Progression toward dotage | Mark’s Remarks


It’s funny to look back on past columns. When I started writing this, I had a preschooler and two boys in elementary school. I wrote about little league and picking up random socks and escaping to the bathroom to catch up on my reading.

Those kids are all grown up now – besides the one we had a little later who is approaching her teenage years at a far-too-rapid pace. 

But I’ve been writing this column long enough to realize how often I resort to the same common themes.  I have written about how aggravating people (including myself) are and how they bother me; far, far too many times. I’ve written about the trials teachers face on a regular basis. I’ve written way too often about being in awe of the human condition; parenting, the passing of time, how things used to be, and so on.  

Sometimes, I bore myself. So, I can imagine how you must feel.

So here I go again.  I feel I must address aging once more.

It started a few months ago. I began to notice that every so often, a random hair appears in various areas around my upper torso, neck and head. It seems to always be the same length too, which baffles me. It is white and silver, if that is even a color. 

The first time I noticed it, I think it had had a dose of Miracle Gro and sprouted from my nose seemingly overnight. However, it struck fear in my heart that I may have been walking around with that long nose hair hanging out of my nose, going unnoticed, for maybe even days.

If that is true, no one said a thing. Maybe they didn’t say anything because it was something they could point at and laugh at.  

I can’t blame them. I would have done the same thing.

So, I plucked that sucker out. It made my eyes water and I thought I’d seen the last of it. However, I’m convinced that same demonic hair grew back a few days later. This time, it was curled luxuriously off my left ear in a bit of a flip; it was mocking me. 

I followed the same procedure again, only to eventually see the exact same hair on my shoulder, in the other nostril, and at least one more time in one of my ears. It must have retreated to under skin tunnels and popped back up, much like an annoying yard mole.

I’m telling you, it’s the same hair. I keep watch for it each day. Let me know if you see it.

So in addition to talking about weird hairs growing here and there, I also am a little amazed and appalled about how suddenly my memory seems to come and go. It’s isn’t like an alarming thing, but I am forgetting things I thought I’d never forget.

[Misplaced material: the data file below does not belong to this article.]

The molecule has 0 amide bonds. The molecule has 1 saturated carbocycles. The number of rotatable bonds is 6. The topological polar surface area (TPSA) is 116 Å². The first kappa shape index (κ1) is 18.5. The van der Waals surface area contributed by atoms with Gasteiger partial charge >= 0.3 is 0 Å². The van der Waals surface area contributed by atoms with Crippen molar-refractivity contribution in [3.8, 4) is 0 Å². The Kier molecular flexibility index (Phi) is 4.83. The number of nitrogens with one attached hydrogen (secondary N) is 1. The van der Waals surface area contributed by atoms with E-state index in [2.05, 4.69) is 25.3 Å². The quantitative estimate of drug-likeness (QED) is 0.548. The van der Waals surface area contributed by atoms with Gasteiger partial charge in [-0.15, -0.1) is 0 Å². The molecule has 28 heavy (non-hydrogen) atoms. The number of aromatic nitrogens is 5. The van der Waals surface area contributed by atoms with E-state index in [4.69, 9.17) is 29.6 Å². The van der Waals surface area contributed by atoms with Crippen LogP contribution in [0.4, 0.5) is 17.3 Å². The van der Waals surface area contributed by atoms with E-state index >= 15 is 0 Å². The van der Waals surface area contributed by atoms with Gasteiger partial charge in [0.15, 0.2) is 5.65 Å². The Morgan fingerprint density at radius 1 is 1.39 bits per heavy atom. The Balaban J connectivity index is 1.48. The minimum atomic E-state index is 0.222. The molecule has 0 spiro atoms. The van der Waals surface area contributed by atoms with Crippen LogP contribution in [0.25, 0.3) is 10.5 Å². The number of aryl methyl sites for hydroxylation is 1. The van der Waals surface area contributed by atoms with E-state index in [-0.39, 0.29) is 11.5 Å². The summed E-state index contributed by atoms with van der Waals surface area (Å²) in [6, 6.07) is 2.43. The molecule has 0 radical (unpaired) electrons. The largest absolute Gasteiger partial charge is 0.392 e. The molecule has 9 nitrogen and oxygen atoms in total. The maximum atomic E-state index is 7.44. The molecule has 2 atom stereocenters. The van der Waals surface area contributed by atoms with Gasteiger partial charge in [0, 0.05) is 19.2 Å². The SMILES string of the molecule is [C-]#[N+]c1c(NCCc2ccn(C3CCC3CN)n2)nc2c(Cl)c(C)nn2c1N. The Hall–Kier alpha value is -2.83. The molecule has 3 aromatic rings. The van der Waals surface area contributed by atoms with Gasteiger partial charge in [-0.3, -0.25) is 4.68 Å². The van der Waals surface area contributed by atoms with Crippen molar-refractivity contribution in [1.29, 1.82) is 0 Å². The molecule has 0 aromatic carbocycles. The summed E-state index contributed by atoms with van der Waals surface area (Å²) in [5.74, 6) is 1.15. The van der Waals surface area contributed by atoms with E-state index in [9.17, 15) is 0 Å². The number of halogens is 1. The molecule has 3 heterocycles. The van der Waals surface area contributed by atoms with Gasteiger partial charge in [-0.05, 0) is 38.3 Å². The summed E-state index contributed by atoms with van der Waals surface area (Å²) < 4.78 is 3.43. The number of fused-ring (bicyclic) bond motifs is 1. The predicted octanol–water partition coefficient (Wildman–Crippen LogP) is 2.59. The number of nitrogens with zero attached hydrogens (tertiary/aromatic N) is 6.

I’m forgetting the last names of people. I’m forgetting incidents that at one time were fond memories.   I’m “filing” thoughts as I used to and then completely forgetting what I was just thinking about.  

The “where was I?” that we interject into sentences is becoming more frequent.   The time I spend trying to pull up the thought in my recall channel is maddening.  

Is there some vitamin I should be taking?

I look at people my age and feel most of us look pretty good, are vibrant, lively people with youthful qualities and hip-n-happenin’ ideas. When I picture myself walking around, I still picture myself as a somewhat skinny person in his 30s. 

I now understand why some of my older relatives, back in the day, never wanted their picture taken.

But, I kid you not, three of us youthful and vibrant people were standing in the hallway the other day talking about how our feet hurt. I interjected how my shoulder and neck were out of whack, and how moving and running up and down stairs unloading boxes had messed up my hip and leg.  We talked about medication, about preferred chiropractors, and about rugs with spongy cushions on the bottom which may be good to stand on while we teach. 

 I said, “Man, if your feet feel good, the rest of you feels good.”  

All of us agreed with a longing sigh. 

Then, we spent some time recommending exercises and lamenting the beauty of getting a massage.  

The funny thing is, this was not the first time I had stood around and talked about aches and pains. In fact, if teachers were honest, we would admit our feet, legs and backs hurt when we were in our 30s.  Even those of us who think we are fit as fiddles. This profession and sore feet go hand in hand.

My vibrant, youthful coworkers finished our discussion talking about online links we could share for various old age coping mechanisms. You know, like massage chairs and foot baths and ointments.  Heat treatments, cortisone injections, multi-vitamins.  I could go on and on.

 I walked away thinking, “Are we really at the point where socializing involves talking about our ailments and medication?”

And then, as is my usual response these days, I busted out laughing. 

Might as well get as much comedy out of situations as long as possible.

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